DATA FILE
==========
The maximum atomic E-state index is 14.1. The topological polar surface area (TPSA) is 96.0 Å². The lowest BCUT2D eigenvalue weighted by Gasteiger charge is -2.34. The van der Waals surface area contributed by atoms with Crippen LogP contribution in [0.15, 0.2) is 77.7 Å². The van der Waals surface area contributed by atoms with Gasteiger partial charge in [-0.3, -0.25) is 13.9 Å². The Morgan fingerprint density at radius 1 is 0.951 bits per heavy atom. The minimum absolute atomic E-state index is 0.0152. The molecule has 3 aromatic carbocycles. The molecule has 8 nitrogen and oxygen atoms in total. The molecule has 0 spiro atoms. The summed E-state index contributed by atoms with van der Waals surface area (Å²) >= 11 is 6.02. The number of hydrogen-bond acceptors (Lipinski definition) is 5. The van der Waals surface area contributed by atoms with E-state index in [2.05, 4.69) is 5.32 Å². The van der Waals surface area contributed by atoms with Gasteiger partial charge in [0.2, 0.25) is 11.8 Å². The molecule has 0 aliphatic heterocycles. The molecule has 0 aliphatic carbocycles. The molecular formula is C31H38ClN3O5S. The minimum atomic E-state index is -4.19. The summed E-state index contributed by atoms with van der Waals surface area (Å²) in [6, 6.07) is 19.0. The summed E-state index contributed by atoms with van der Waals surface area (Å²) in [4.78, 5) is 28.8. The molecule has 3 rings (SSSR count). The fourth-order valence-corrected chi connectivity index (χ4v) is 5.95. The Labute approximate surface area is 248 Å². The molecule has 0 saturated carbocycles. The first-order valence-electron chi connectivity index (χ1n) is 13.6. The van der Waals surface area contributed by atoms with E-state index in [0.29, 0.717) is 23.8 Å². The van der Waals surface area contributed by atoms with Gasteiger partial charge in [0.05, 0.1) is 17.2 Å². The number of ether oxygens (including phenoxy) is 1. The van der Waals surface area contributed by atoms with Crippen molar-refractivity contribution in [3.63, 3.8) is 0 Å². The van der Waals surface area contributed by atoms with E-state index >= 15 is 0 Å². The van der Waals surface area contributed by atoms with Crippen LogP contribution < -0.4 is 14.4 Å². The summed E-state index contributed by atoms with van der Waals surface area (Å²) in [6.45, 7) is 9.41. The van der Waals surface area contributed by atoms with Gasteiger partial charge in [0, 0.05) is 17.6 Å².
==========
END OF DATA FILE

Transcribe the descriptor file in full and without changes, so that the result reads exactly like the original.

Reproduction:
The maximum atomic E-state index is 14.1. The topological polar surface area (TPSA) is 96.0 Å². The lowest BCUT2D eigenvalue weighted by Gasteiger charge is -2.34. The van der Waals surface area contributed by atoms with Crippen LogP contribution in [0.15, 0.2) is 77.7 Å². The van der Waals surface area contributed by atoms with Gasteiger partial charge in [-0.3, -0.25) is 13.9 Å². The Morgan fingerprint density at radius 1 is 0.951 bits per heavy atom. The minimum absolute atomic E-state index is 0.0152. The molecule has 3 aromatic carbocycles. The molecule has 8 nitrogen and oxygen atoms in total. The molecule has 0 spiro atoms. The summed E-state index contributed by atoms with van der Waals surface area (Å²) >= 11 is 6.02. The number of hydrogen-bond acceptors (Lipinski definition) is 5. The van der Waals surface area contributed by atoms with E-state index in [2.05, 4.69) is 5.32 Å². The van der Waals surface area contributed by atoms with Gasteiger partial charge in [0.2, 0.25) is 11.8 Å². The molecule has 0 aliphatic heterocycles. The molecule has 0 aliphatic carbocycles. The molecular formula is C31H38ClN3O5S. The minimum atomic E-state index is -4.19. The summed E-state index contributed by atoms with van der Waals surface area (Å²) in [6, 6.07) is 19.0. The summed E-state index contributed by atoms with van der Waals surface area (Å²) in [4.78, 5) is 28.8. The molecule has 3 rings (SSSR count). The fourth-order valence-corrected chi connectivity index (χ4v) is 5.95. The Labute approximate surface area is 248 Å². The molecule has 0 saturated carbocycles. The first-order valence-electron chi connectivity index (χ1n) is 13.6. The van der Waals surface area contributed by atoms with E-state index in [0.29, 0.717) is 23.8 Å². The van der Waals surface area contributed by atoms with Gasteiger partial charge in [0.05, 0.1) is 17.2 Å². The number of ether oxygens (including phenoxy) is 1. The van der Waals surface area contributed by atoms with Crippen molar-refractivity contribution in [3.63, 3.8) is 0 Å². The van der Waals surface area contributed by atoms with E-state index >= 15 is 0 Å². The van der Waals surface area contributed by atoms with Crippen LogP contribution < -0.4 is 14.4 Å². The summed E-state index contributed by atoms with van der Waals surface area (Å²) in [6.45, 7) is 9.41. The van der Waals surface area contributed by atoms with Gasteiger partial charge in [0, 0.05) is 17.6 Å².